REPRESENTATIVE VEZEY:  Okay, so you're -- you're -- if I understand           
 your testimony correct is, the members of these tribes have not               
 been established by law yet.  Is that your testimony?                         
 MR. BOTELHO:  No, it is not, Madam Chairman.  Memberships is                  
 determined by the tribe, itself.  Presumably, the tribe has already           
 made that determination in almost all cases.  And I say that in               
 part, because the list is largely made up of villages listed in --            
 in ANCSA, itself.                                                             
 REPRESENTATIVE VEZEY:  Madam Chairman, I'm -- I'm a little                    
 confused.  It seems like I'm getting the answer that I don't know             
 what comes first, the chicken or the egg.  You -- you really have             
 managed to confuse me.  I mean, you say that this tribe already               
 exists, but it hasn't been defined -- I mean, if it already exists,           
 what is -- who does it consist of, what is it?  Who are the people            
 that in Evansville Village, whoever that might be, that are going             
 to have the power to deal directly with the federal government, the           
 power to accept federal monies, and the power to adjudicate people            
 that that village has authority over, whoever that might be.                  
 MR. BOTELHO:  Madam Chairman, if we're talking about if Evansville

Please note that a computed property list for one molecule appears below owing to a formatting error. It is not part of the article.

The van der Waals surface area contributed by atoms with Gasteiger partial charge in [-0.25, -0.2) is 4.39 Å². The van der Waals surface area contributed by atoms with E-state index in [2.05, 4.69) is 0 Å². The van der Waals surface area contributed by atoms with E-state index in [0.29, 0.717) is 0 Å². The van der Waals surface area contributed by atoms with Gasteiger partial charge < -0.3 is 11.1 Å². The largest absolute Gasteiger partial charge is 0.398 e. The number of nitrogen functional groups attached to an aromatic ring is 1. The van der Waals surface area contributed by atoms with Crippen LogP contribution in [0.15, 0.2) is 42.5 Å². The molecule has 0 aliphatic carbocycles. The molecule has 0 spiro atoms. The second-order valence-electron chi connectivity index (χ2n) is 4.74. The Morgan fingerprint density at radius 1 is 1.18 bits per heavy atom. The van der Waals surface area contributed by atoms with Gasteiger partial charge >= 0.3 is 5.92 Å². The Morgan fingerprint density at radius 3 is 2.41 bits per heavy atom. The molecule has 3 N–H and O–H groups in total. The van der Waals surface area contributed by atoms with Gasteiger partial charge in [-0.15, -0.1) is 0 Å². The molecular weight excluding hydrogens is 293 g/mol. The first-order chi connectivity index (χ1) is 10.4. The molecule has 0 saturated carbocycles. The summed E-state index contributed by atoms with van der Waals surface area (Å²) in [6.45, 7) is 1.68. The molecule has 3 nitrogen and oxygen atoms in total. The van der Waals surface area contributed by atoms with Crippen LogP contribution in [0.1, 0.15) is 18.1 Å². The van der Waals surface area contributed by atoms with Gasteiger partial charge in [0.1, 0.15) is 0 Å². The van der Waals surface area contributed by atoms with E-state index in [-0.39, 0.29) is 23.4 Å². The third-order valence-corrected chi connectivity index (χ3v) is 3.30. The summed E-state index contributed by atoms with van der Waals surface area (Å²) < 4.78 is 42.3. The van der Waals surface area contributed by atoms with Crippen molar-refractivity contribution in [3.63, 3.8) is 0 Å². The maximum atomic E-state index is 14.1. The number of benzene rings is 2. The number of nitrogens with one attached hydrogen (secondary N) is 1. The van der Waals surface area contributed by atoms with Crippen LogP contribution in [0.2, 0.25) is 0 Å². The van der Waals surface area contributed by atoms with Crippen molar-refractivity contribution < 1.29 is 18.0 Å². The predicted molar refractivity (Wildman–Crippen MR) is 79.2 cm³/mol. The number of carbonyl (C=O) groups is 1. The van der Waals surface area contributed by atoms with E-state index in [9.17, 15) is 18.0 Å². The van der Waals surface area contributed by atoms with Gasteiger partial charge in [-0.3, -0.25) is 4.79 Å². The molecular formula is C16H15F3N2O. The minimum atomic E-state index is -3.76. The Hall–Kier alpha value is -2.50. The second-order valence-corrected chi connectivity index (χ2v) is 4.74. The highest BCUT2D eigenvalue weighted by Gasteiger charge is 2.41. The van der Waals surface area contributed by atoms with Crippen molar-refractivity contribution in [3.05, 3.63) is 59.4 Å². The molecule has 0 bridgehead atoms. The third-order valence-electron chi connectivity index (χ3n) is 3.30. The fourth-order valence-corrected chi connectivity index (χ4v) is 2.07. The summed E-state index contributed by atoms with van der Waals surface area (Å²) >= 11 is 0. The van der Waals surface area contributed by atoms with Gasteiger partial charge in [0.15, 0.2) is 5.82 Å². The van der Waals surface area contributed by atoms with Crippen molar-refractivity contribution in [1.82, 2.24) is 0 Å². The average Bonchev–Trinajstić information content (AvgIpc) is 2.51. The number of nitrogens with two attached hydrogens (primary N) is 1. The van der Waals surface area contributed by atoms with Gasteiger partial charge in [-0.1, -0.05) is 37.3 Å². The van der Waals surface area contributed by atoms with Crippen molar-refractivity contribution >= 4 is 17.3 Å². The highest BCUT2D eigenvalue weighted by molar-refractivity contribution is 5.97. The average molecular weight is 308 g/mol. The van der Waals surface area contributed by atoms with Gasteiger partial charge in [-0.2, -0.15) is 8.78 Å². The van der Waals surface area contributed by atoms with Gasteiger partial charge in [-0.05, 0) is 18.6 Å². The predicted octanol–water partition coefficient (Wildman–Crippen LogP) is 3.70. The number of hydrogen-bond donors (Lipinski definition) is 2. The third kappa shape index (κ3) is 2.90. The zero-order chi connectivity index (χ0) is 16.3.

appears on the list, again I can take a moment to see whether it              
 REPRESENTATIVE VEZEY:  It -- it does, I assure you and I happened             
 to pick Evansville because I know most of the people that live                
 there but.                                                                    
 MR. BOTELHO:  Then the question of who the federal government deals           
 with in Evansville is a matter between the federal government and -           
 - and the tribe called Evansville.  I do not know whether it has an           
 IRA council, traditional council, or some other form of government.           
 REPRESENTATIVE VEZEY:  Well, what if one of the people living in              
 the area, in Evansville, wants to be a member of the tribe and the            
 federal government says they can't be a member, I mean, what --               
 what -- where do we draw the line here.                                       
 MR. BOTELHO:  Madam Chairman, the federal government will not                 
 determine who is and is not a member of the tribe.  The tribe will            
 make that determination and if a person wishes to challenge that              
 would have to do it first to the tribe.                                       
 REPRESENTATIVE VEZEY:  Well okay, then who is this tribe?  If we              
 haven't formed this tribe yet, but you say it already exists and it           
 will determine who is a member, where does this tribe come from?              
 Who does it include and who does it, more importantly, exclude?               
 MR. BOTELHO:  Madam Chairman, I realize this is somewhat circular.            
 The list is a list of tribes which the federal government has                 
 already determined, has a government-to-government relationship               
 with it.  This is not a list of entities that (indisc.) into                  
 existence as a result of the list.